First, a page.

RationaleScience provides an empirical way of answering interesting and important questions about the biological, physical and technological world. The knowledge it produces has proved to be a reliable basis for action in our personal, social and economic lives.
AimsThe Australian Curriculum: Science aims to ensure that students develop:
an interest in science as a means of expanding their curiosity and willingness to explore, ask questions about and speculate on the changing world in which they live.
Key ideasIn the Australian Curriculum: Science, there are six key ideas that represent key aspects of a scientific view of the world and bridge knowledge and understanding across the disciplines of science, as shown Figure 1 below. These are embedded within each year level description and guide the teaching/learning emphasis for the relevant year level.
StructureThe three interrelated strands of science
The Australian Curriculum: Science has three interrelated strands: science understanding, science as a human endeavour and science inquiry skills.
Science Scope and Sequence (PDF)Resources and support materials for the Australian Curriculum: Science are available as PDF documents.
Science: Sequence of content
Science: Sequence of achievement
Year 1 Level Description
The science inquiry skills and science as a human endeavour strands are described across a two-year band. In their planning, schools and teachers refer to the expectations outlined in the achievement standard and also to the content of the science understanding strand for the relevant year level to ensure that these two strands are addressed over the two-year period. The three strands of the curriculum are interrelated and their content is taught in an integrated way. The order and detail in which the content descriptions are organised into teaching and learning programs are decisions to be made by the teacher.
Incorporating the key ideas of science
From Foundation to Year 2, students learn that observations can be organised to reveal patterns, and that these patterns can be used to make predictions about phenomena.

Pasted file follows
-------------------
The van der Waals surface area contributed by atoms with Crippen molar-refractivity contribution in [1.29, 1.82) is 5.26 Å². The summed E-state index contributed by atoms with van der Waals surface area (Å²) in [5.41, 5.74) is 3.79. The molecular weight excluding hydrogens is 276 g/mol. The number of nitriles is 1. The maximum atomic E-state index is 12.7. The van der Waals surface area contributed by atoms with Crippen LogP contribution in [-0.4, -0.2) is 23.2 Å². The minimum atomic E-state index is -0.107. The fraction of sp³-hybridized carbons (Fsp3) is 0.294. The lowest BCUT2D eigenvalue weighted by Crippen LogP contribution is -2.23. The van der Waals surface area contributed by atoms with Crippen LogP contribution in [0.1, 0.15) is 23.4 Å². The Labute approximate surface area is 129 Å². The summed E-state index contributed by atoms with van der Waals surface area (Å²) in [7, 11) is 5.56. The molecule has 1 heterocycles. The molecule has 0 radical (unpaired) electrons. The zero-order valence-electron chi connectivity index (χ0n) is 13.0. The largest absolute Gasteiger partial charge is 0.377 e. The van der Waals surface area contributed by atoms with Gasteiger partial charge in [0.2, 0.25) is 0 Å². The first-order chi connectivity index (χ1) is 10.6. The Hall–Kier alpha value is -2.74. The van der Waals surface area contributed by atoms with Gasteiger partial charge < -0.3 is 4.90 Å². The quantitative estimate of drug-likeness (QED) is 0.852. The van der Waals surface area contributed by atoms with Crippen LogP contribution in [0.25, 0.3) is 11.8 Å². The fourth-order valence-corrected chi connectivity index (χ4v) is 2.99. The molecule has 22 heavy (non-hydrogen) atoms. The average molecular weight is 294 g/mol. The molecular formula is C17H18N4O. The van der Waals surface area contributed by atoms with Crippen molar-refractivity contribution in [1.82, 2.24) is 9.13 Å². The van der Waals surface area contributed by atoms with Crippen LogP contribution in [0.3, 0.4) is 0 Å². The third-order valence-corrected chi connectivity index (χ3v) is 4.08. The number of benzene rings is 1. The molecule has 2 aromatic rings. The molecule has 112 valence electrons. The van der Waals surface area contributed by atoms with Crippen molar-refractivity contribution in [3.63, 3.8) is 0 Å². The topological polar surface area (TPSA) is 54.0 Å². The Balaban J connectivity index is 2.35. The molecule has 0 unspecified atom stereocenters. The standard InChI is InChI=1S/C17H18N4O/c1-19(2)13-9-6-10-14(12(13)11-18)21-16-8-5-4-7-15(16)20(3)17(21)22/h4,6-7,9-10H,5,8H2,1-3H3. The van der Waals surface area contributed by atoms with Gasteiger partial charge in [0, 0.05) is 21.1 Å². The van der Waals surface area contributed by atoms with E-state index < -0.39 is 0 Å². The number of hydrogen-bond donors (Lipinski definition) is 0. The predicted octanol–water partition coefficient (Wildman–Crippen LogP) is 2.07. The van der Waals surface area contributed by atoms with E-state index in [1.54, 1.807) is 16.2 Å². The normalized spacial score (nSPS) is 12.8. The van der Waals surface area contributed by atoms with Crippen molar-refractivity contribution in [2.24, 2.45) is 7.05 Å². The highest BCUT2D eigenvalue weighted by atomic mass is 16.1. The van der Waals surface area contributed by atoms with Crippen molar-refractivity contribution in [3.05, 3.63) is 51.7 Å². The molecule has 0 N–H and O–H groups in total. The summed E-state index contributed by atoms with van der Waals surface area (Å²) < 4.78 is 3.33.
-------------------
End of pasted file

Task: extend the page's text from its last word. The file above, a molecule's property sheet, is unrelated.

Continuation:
In Year 1, students infer simple cause-and-effect relationships from their observations and experiences, and begin to link events and phenomena with observable effects and to ask questions. They observe changes that can be large or small and happen quickly or slowly. They explore the properties of familiar objects and phenomena, identifying similarities and differences. Students begin to value counting as a means of comparing observations, and are introduced to ways of organising their observations.
Year 1 Content Descriptions
Nature and development of science
Questioning and predicting
Planning and conducting
Processing and analysing data and information
Year 1 Achievement Standards
By the end of Year 1, students describe objects and events that they encounter in their everyday lives, and the effects of interacting with materials and objects. They describe changes in their local environment and how different places meet the needs of living things.
Students respond to questions, make predictions, and participate in guided investigations of everyday phenomena. They follow instructions to record and sort their observations and share them with others.